Mezzanine Debt Financing is a hybrid form of financing, provided by funds for acquisitions, growth or buy-outs. While structured as a loan, mezzanine debt is a close cousin of equity investment. Often, it can be used as an equity investment substitute. This is a great thing for a business owner because swapping equity for mezzanine debt is a great low cost trade. With an equity investment, a business has to give us a lot of shares and often has to give up a controlling interest in the company. With mezzanine debt, a business has to pay an interest rate of 12% and provide the lender with additional return through a warrant kicker.
If the company can afford to pay the 12% on a current basis, it mitigates having to give up a large ownership stake to an equity investor. Equity investors have to achieve high returns and take a lot of shares because they are the last ones paid out of the company. Their returns are generally in the 20% to 30% range. Mezzanine lenders are in a better ranking position than equity investors and are usually beneath the bank but ahead of the equity investors. Because, they are in the middle and not at the bottom, they have lower risk than an equity investor and consequently charge less. In fact, most of the return consists of the interest payment. Mezzanine debt financing has become a large pool of capital in the financial markets.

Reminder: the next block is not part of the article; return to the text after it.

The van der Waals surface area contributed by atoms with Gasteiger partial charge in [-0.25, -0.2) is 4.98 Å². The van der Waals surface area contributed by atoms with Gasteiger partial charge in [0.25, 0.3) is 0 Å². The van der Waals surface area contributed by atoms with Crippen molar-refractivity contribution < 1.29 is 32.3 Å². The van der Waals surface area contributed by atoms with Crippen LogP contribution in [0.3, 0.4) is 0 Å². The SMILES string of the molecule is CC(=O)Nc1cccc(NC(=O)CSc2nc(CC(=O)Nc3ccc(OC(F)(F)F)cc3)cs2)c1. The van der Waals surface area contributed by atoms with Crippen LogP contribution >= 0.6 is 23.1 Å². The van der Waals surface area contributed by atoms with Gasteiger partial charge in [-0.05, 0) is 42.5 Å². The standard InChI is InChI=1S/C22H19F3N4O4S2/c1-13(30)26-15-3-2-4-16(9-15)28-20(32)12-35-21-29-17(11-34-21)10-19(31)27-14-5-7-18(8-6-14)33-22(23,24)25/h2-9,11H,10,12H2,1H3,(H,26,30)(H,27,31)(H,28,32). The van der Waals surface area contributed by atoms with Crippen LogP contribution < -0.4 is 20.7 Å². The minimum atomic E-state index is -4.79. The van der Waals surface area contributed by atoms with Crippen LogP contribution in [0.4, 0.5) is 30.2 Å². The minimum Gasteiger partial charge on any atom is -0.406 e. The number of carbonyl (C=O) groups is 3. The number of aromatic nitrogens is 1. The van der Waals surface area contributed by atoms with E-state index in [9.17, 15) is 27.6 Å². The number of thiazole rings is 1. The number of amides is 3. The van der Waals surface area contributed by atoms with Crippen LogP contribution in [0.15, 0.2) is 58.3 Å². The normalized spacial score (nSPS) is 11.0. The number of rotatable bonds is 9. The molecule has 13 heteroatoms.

There are several hundred mezzanine funds in the US alone and their aggregated capital is in excess of $10 billion. Mezzanine debt financing is a great low cost way to build long term value. It can be used to fund an acquisition, a buy-out, a new growth phases and a cash out payment to the owner. The key to a successful mezzanine debt financing is the right structure and presentation.
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